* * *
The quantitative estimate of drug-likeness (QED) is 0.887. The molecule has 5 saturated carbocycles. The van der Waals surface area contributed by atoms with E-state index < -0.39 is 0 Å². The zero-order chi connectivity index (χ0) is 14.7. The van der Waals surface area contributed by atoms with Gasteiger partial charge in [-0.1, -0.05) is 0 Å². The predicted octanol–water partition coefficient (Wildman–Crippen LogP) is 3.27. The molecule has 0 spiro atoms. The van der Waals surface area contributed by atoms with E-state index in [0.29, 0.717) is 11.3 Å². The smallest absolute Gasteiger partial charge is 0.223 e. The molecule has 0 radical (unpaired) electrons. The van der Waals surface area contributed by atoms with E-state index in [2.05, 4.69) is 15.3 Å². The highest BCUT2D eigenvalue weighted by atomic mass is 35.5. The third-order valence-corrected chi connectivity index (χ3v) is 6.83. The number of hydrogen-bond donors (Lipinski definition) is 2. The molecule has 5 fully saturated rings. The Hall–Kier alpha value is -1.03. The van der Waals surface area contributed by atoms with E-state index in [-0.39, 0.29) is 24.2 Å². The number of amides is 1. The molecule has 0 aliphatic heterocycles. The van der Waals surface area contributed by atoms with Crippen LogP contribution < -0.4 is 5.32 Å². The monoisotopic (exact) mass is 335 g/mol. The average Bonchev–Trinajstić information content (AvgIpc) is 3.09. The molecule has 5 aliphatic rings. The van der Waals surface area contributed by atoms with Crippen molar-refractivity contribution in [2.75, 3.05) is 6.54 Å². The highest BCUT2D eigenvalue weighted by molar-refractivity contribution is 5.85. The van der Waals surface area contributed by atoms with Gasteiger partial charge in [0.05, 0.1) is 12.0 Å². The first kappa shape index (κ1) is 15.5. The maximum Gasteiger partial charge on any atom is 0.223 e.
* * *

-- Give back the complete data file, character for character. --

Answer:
The quantitative estimate of drug-likeness (QED) is 0.887. The molecule has 5 saturated carbocycles. The van der Waals surface area contributed by atoms with E-state index < -0.39 is 0 Å². The zero-order chi connectivity index (χ0) is 14.7. The van der Waals surface area contributed by atoms with Gasteiger partial charge in [-0.1, -0.05) is 0 Å². The predicted octanol–water partition coefficient (Wildman–Crippen LogP) is 3.27. The molecule has 0 spiro atoms. The van der Waals surface area contributed by atoms with E-state index in [0.29, 0.717) is 11.3 Å². The smallest absolute Gasteiger partial charge is 0.223 e. The molecule has 0 radical (unpaired) electrons. The van der Waals surface area contributed by atoms with E-state index in [2.05, 4.69) is 15.3 Å². The highest BCUT2D eigenvalue weighted by atomic mass is 35.5. The third-order valence-corrected chi connectivity index (χ3v) is 6.83. The number of hydrogen-bond donors (Lipinski definition) is 2. The molecule has 5 fully saturated rings. The Hall–Kier alpha value is -1.03. The van der Waals surface area contributed by atoms with E-state index in [-0.39, 0.29) is 24.2 Å². The number of amides is 1. The molecule has 0 aliphatic heterocycles. The van der Waals surface area contributed by atoms with Crippen LogP contribution < -0.4 is 5.32 Å². The monoisotopic (exact) mass is 335 g/mol. The average Bonchev–Trinajstić information content (AvgIpc) is 3.09. The molecule has 5 aliphatic rings. The van der Waals surface area contributed by atoms with Crippen molar-refractivity contribution in [2.75, 3.05) is 6.54 Å². The highest BCUT2D eigenvalue weighted by molar-refractivity contribution is 5.85. The van der Waals surface area contributed by atoms with Gasteiger partial charge in [0.05, 0.1) is 12.0 Å². The first kappa shape index (κ1) is 15.5. The maximum Gasteiger partial charge on any atom is 0.223 e.